Most likely, with a caveat that you can skip mundane sections without missing anything.
Lulling. Steady. Relaxed.
It already has one.
Hoping the sequel is a little tighter, with less tedium. If I remember correctly, it's significantly shorter.
This book absolutely blew me away - completely plausible effects of a devastating pandemic infection. Great story, well-drawn characters - I love the "sub-narration" of Alex's thoughts to himself, and the narrator distinguished these very well. I absolutely could not stop listening. And, it made me want to stock up on disaster-preparedness supplies....
amazing how this hits home...as a person makes all the sacrafices to prep his home and family for the possibility of a catastrophic situation. He trys to get others to join in or at least take him seriously, but they laugh it off.
But when the crap hits the fan those who laughed come knocking at his door to have him open his stocks to the neighborhood because they were to lazy and narrow-minded to try and prep themselves.
The story beats you over the head with survivalist tactics and a phony-sounding family dynamic. However, the whole time I listened to this, I kept wishing for more realistic scientific background on the virus. The main character is not particularly heroic or special. He doesn't have much/any special knowledge that could have made the story more compelling.
The most intriguing aspect of the story was the the tension of the neighborhood and local political dynamics between families.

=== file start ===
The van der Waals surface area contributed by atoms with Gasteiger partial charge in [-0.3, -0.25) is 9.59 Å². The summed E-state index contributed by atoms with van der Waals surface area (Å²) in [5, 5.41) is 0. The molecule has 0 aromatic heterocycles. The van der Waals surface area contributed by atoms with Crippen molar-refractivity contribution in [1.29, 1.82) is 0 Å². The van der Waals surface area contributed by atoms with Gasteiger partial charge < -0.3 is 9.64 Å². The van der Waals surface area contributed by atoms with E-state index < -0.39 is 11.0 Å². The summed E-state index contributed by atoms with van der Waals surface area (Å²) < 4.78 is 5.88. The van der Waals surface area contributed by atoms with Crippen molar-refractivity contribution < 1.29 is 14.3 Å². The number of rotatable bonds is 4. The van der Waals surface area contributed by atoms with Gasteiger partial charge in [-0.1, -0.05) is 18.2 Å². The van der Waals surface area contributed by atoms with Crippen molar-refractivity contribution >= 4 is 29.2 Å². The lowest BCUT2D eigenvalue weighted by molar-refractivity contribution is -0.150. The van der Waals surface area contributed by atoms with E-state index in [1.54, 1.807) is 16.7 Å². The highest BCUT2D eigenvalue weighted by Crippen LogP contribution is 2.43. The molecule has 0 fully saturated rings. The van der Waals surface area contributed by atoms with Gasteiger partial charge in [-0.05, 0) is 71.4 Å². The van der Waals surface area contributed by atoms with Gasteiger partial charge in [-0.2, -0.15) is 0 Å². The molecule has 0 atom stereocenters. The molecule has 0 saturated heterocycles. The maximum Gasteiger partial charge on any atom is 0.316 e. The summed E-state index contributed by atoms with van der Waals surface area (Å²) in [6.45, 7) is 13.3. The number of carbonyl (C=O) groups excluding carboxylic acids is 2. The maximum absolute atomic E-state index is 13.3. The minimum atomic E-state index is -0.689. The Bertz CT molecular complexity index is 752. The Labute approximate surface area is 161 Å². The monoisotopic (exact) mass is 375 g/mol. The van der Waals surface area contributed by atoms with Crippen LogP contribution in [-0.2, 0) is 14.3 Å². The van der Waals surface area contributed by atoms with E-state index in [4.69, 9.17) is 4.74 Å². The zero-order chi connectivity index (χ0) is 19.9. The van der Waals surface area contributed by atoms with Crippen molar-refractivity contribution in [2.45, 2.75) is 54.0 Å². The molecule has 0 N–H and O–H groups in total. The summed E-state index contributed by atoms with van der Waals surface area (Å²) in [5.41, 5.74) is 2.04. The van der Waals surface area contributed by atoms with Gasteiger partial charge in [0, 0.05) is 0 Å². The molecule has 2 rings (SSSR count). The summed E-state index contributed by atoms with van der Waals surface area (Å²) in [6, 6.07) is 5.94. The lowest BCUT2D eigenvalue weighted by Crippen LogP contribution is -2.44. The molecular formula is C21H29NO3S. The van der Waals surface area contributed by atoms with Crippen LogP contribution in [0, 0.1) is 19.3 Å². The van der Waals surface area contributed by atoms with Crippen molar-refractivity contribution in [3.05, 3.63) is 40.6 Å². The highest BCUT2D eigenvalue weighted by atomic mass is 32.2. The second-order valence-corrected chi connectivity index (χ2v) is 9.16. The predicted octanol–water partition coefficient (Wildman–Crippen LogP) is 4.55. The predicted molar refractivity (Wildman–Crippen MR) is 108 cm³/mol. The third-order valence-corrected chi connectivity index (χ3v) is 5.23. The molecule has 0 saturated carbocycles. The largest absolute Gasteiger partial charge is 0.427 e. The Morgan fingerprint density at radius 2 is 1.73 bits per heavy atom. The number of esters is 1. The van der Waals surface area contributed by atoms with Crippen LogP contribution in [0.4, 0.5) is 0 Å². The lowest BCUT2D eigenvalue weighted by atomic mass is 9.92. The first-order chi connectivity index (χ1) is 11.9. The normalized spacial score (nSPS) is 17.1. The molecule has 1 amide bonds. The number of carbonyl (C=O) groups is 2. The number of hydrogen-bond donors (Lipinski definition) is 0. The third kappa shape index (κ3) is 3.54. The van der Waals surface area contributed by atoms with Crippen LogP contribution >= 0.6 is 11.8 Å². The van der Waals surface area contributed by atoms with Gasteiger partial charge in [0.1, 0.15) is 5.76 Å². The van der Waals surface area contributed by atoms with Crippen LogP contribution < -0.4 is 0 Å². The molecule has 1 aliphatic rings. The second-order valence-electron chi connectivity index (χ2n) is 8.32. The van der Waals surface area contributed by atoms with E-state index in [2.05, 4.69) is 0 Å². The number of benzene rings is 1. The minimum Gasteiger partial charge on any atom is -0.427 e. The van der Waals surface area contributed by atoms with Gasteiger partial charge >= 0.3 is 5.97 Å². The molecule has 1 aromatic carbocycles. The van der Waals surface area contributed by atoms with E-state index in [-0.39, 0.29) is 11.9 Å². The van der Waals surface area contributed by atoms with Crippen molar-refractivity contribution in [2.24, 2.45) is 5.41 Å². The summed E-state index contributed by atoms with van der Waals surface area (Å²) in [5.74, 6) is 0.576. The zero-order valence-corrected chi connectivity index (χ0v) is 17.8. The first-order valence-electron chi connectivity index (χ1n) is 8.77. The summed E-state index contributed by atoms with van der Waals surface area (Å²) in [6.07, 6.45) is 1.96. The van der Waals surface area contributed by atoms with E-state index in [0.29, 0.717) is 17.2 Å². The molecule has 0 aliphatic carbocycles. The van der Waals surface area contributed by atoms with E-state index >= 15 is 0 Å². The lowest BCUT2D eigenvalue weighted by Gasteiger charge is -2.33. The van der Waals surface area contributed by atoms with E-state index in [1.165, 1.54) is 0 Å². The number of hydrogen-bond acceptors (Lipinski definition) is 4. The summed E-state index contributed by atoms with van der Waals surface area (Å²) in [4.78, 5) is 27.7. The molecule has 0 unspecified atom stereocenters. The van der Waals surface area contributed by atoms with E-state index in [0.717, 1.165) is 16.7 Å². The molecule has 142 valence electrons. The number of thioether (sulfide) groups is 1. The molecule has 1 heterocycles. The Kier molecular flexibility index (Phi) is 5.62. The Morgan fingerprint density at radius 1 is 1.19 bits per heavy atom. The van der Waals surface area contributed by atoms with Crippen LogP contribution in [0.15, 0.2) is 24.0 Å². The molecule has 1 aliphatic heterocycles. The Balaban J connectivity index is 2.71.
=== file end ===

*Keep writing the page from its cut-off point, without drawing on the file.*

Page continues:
Not unless the screen adaptation took it in a different direction.
I guess there wouldn't be much to read if the protagonist actually followed quarantine and didn't interject himself into the neighborhood politics. That said, I'm still disappointed and had to stop listening about half-way through. To go through all the effort to prepare and then blow off basic quarantine to attend neighborhood meetings and try to become a high-profile member just doesn't make sense from the prot.'s perspective. That in addition to the tedium that inevitably resulted from the fine-grained detail given regarding the neighborhood social scene and I was done.
Joseph Morton did an excellent job with the different characters, the story line was believable and held my interest throughout the entire book.
The gun fight
The planning and preparation.
Learned some great survival tips.
It was interesting to see a little subculture and how it might react in a situation like this (plague/flu) - a neighborhood/community. I thought it interesting that there was so much resentment toward the people who planned ahead and had enough - and that they obviously snickered about their solar panels etc. etc. long before they all wanted them to share their food with them. I like Alex -- even though he was a marine, he wasn't nearly as aggressive as my own husband would've been in this situation -- he was way more controlled than I thought realistic - though maybe that was the PTSD counseling kicking in...
My worst complaint was the wife, and I vocalized this while on my commute several times. Get off your butt and do something for goodness' sake. I can understand shielding your children as much as possible, but this wife just seemed way too clueless for the most part. Ah well -- it ended better.
I'd definitely recommend this book if you like disaster/post-apocalyptic stories.